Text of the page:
The news this week seems to be discouraging. There are several stories we could focus on, but I want to look at a positive spin on one of the news events that is causing concerns for many.
The delta variant of coronavirus is pushing the number of cases, hospitalizations, and deaths back up. This is obviously a concern, but, from an economic perspective, the worst is behind us in the United States. The chart below shows when countries will economically recover from the global pandemic, based on getting back to pre-pandemic levels of GDP per capita.
Source: Visual Capitalist
According to this metric, the United States returned to pre-pandemic levels a few months ago. We know that this doesn’t mean everything is just like it was in 2019. Some things will never be the same in some sectors of the economy. But some things might actually be better than they were.
What We Know Is Different…
Shopping is one those activities that won’t be the same but may be better in some ways. Online shopping for everyday items is now more fully integrated into the routine of many households.
For example, online retailers have benefited from this shift. As The New York Times reported:
Amazon has eclipsed Walmart to become the world’s largest retail seller outside China, according to corporate and industry data, a milestone in the shift from brick-and-mortar to online shopping that has changed how people buy everything from Teddy Grahams to teddy bears.
Propelled in part by surging demand during the pandemic, people spent more than $610 billion on Amazon over the 12 months ending in June, according to Wall Street estimates compiled by the financial research firm FactSet. Walmart on Tuesday posted sales of $566 billion for the 12 months ending in July.
Walmart experienced rapid growth in the past year, with sales growing $24 billion. At the same time, the value of everything people bought on Amazon rose by nearly $200 billion. Some are concluding that this means retail is moving online, but the truth is there is room for both online and brick-and-mortar sales. In fact, there are unexploited synergies between the two.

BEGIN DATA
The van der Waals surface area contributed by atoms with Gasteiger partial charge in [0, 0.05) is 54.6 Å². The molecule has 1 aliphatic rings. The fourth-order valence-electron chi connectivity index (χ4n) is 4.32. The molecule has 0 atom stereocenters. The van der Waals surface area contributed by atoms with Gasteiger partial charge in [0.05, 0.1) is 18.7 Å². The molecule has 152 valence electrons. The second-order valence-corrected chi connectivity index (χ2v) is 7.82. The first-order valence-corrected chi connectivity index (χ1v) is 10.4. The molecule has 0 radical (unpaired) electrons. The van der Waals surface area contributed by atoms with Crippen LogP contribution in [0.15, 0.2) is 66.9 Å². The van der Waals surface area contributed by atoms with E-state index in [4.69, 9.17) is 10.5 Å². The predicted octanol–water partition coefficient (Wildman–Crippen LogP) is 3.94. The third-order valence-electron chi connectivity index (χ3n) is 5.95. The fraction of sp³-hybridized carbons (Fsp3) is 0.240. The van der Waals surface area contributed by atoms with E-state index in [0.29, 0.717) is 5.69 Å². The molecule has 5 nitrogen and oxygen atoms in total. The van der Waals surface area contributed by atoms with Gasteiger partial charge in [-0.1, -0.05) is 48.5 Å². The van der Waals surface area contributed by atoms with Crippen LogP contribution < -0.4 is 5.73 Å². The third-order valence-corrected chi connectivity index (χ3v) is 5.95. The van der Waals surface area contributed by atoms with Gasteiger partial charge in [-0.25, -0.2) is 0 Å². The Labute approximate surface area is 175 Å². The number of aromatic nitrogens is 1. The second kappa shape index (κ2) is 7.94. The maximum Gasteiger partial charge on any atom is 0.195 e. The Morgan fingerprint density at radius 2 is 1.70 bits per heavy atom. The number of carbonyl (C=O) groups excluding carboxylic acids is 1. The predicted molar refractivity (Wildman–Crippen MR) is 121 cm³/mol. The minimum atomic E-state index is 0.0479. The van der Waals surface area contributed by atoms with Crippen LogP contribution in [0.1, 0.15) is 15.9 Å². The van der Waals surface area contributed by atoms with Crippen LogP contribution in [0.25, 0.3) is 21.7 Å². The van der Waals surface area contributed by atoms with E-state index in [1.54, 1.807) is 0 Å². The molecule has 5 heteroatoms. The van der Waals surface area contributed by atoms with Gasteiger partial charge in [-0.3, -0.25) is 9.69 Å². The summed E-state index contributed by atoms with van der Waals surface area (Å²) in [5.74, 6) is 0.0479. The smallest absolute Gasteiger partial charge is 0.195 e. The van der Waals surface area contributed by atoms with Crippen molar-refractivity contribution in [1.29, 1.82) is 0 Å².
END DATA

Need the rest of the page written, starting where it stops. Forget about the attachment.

Shopping mall owner Simon Property Group (NYSE: SPG) noted:
…by returning purchases to the store rather than by common courier or by the US mail, carbon emissions can be reduced by up to 40 percent.
Online returns are a growing problem in retail, with studies showing online returns doubled in 2020 to $102 billion with apparel returns as high as 40 percent of items ordered online. Stores are the most sustainably friendly option for processing returns and offer retailers a clear economic advantage: higher save-the-sale/cross-sell rates and lower return shipping costs.
Only seven percent of retailers proactively promote and encourage shoppers to return online purchases to stores despite these environmental and financial benefits and even though shoppers prefer the speed and convenience of making a return in person and the peace of mind of receiving an immediate refund.
How I’m Trading Right Now
Simon found that 69% of shoppers believe returning to the store is more convenient and this would also lower costs for retailers.
This demonstrates that Simon believes its properties retain relevance in the online world. The company is one of the largest landlords in the world with about 179.9 million square feet of gross leasable area (GLA) in malls and outlet stores. The company’s 113 malls usually have at least one department store anchor big box retailers with a wide variety of smaller stores connecting the anchors. Additional stores are usually located around the parking area.
Simon also operates 69 Premium Outlets that are generally located close to major metropolitan areas or tourist destinations in addition to several other retail properties like strip malls.
While many worry about the financial future of landlords, Simon reported that “as of December 31, 2020, approximately 91.3% of the owned GLA in malls and Premium Outlets was leased and approximately 95.3% of the owned GLA for [other malls] was leased.”
Simons is back on track to increase its cash flow in 2021, and technicals confirm my bullish outlook for the stock. SPG is on an Income Trader Volatility (ITV) “buy” signal.
Action To Take
SPG does look like an investment with long-term potential. But my focus is on trading this stock for a short-term income opportunity.
We can do this by selling put options. If you’re not familiar with how this works, that’s okay. For now, just know that this is a good short-term alternative to holding SPG for the long-term.
With this strategy, we can express our bullish sentiment on SPG by betting that it won’t fall below a certain level — and if it does, we’re willing to potentially buy it. In return, we get paid immediate income for our trouble. Thanks to the proven tools we use over at Income Trader, we’ve been able to make successful trades more than 90% of the time with this strategy. In fact, we didn’t have a single losing trade last year.
Want to learn more about how this works? Go here now.